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Wilson v. Superintendent

United States District Court, N.D. Indiana, Fort Wayne Division

June 22, 2018

MICHAEL WILSON, Plaintiff,
v.
SUPERINTENDENT, Defendant.

          OPINION AND ORDER

          THERESA L. SPRINGMANN CHIEF JUDGE.

         Michael Wilson, by counsel, filed a habeas corpus petition to challenge his conviction for murder under Cause No. 49G04-704-MR-57737. Following a jury trial, on May 7, 2008, the Marion Superior Court sentenced Wilson to sixty years of incarceration with fifteen years suspended subject to five years of probation.

         FACTUAL BACKGROUND

         In deciding this habeas petition, the court must presume the facts set forth by the State courts are correct unless they are rebutted with clear and convincing evidence. 28 U.S.C. § 2254(e)(1). The Court of Appeals of Indiana summarized the evidence presented at trial:

The facts most favorable to the verdict reveal that thirty-two-year-old Wilson and thirty-three-year-old Nupur Srivastava met at a drug and alcohol rehabilitation center in New York in November 2006. After Nupur was discharged from the center, she joined Wilson at his father's home in Indianapolis in January 2007, and later rented an apartment on the north side of town. In early April 2007, while Nupur was visiting her family in Maryland, her parents convinced her she needed to return to the rehabilitation center. Nupur briefly returned to Indianapolis to retrieve her belongings. The day before she was scheduled to leave Indianapolis, Nupur and Wilson were drinking whiskey and arguing on Wilson's father's patio when Wilson splashed Nupur with gasoline and set her on fire.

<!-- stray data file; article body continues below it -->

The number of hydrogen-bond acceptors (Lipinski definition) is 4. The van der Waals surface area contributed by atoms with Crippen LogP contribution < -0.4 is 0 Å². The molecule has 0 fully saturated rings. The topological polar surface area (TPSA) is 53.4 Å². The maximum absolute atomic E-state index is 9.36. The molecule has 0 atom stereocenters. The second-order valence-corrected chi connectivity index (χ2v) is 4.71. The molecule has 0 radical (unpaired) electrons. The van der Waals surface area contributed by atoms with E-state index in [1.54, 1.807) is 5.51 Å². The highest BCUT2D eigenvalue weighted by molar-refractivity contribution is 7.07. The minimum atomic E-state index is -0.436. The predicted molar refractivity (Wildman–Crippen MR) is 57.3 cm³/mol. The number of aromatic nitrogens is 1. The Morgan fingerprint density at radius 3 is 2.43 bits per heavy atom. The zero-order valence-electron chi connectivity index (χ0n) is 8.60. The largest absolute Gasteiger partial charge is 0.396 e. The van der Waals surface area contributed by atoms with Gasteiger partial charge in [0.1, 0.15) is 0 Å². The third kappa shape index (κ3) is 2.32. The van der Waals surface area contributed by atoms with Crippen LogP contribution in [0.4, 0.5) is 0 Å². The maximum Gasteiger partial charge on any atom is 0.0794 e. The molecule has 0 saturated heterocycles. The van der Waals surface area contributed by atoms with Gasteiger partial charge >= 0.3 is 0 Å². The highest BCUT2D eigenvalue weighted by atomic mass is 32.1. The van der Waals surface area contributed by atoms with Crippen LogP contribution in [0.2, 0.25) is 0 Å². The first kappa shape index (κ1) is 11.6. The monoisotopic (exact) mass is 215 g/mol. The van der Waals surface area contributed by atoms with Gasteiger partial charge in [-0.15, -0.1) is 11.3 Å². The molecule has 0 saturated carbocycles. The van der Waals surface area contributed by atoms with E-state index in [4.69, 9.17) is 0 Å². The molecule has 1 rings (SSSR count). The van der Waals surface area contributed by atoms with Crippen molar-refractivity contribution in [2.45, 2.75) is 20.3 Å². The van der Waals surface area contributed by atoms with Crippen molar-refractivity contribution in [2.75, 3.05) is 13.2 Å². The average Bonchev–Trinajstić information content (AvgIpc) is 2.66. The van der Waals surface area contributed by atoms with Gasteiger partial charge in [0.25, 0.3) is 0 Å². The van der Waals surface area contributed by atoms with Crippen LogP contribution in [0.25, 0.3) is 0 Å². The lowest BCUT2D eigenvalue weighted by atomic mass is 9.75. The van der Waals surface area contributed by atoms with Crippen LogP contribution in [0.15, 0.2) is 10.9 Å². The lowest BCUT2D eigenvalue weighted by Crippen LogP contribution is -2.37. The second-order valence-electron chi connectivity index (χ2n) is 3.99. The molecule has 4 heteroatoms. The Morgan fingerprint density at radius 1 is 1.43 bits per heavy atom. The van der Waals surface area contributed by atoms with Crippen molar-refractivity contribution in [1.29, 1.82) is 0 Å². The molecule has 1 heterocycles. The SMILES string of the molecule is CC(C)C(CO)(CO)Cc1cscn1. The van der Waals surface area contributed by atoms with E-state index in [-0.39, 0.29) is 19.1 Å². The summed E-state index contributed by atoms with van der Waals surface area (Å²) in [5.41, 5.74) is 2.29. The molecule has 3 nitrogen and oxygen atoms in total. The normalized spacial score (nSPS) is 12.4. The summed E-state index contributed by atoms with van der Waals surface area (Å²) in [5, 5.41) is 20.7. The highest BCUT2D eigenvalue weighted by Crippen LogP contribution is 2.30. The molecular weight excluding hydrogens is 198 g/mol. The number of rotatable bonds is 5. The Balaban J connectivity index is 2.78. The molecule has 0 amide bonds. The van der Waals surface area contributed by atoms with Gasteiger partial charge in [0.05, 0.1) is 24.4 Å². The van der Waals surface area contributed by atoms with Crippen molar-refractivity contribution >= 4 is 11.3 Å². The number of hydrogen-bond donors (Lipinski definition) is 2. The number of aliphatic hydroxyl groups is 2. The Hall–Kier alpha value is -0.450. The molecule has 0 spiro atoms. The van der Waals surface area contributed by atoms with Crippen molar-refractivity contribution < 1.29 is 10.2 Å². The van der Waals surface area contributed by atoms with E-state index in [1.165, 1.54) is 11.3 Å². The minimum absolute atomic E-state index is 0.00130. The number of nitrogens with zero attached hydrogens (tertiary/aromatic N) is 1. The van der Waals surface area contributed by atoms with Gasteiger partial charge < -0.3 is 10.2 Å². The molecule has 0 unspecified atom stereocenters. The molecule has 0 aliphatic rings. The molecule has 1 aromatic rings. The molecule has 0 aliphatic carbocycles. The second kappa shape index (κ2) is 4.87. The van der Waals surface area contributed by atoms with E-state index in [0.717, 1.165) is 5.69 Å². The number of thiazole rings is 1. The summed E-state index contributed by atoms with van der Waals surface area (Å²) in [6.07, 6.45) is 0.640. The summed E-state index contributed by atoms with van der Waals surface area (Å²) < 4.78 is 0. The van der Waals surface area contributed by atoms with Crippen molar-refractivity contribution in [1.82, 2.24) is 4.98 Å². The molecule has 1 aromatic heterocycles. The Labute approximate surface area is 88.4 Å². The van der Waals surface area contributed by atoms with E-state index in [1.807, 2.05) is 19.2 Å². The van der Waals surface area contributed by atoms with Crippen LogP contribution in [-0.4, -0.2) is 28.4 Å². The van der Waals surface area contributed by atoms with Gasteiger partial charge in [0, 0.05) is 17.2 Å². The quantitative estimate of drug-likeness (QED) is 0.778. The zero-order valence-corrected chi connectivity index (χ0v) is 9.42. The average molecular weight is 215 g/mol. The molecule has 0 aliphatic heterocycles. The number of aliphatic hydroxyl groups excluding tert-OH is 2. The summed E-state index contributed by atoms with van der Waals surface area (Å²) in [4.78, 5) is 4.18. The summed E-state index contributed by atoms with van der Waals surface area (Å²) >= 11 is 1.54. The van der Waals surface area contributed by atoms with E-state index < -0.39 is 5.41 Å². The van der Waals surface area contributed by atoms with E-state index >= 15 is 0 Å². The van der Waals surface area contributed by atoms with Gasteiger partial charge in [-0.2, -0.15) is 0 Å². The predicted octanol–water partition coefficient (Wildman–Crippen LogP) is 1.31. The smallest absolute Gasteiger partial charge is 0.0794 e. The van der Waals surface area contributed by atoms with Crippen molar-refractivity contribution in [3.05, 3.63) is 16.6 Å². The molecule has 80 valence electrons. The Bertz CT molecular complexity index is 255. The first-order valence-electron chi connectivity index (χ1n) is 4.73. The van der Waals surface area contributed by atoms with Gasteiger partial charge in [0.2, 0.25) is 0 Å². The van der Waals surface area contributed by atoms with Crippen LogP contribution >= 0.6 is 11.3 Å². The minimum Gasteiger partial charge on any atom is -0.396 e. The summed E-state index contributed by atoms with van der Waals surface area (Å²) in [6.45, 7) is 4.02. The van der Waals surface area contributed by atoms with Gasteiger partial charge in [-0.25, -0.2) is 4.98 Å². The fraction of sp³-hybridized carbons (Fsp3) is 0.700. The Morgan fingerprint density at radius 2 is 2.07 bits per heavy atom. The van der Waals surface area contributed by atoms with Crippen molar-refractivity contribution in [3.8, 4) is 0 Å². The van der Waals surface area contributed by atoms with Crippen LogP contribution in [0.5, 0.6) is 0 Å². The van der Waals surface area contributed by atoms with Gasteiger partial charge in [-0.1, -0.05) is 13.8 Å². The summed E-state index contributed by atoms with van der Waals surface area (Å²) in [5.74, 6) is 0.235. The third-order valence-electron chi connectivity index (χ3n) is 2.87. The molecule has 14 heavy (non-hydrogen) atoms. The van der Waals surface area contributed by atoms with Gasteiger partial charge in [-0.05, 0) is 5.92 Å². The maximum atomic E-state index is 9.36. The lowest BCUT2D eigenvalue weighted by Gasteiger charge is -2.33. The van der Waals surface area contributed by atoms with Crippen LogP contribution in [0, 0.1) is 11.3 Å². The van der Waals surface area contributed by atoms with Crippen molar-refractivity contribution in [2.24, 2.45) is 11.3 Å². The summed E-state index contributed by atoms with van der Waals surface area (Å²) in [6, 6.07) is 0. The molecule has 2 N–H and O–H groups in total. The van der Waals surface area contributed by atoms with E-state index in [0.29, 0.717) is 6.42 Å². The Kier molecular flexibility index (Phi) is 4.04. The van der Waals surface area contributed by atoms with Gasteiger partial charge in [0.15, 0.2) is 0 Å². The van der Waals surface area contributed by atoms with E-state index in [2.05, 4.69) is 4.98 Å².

Nupur ran through Wilson's father's house to the bathroom where she filled up the bathtub and jumped into it to put out the flames. While she was in the bathtub, Wilson called 911 to report a fire. During the phone call, Nupur asked Wilson why he had done that. Wilson responded, “I didn't think it was going to be like that, I swear.” When paramedics arrived at the scene, Nupur walked unassisted out of the garage. Paramedic Jeff Brown ran to Nupur and escorted her to an ambulance. When Brown asked Nupur what had happened, she told the paramedic that Wilson had poured gas on her and set her on fire. Brown placed Nupur in the ambulance and turned to see a naked Wilson standing in the yard. Wilson had burns on his hands and portions of his forearms. Wilson told the paramedic that there had been an accident with the gas grill. On the way to the hospital, Nupur again told Brown as well as paramedic Shawn Grindstaff that she and Wilson were arguing when Wilson threw gasoline on her and lit her on fire. Wilson told another paramedic and a hospital nurse that the fire started when he and Nupur tried to light a grill using gasoline.
The following day, Indianapolis Police Department Sergeant John Breedlove went to the hospital to interview Wilson. Before the interview, Breedlove consulted with hospital staff who advised him that Wilson was taking Percocet for pain. Before questioning Wilson, Sergeant Breedlove read him his Miranda rights and had him sign a waiver of rights form. Wilson told the sergeant that he understood his rights, and the sergeant began to question him.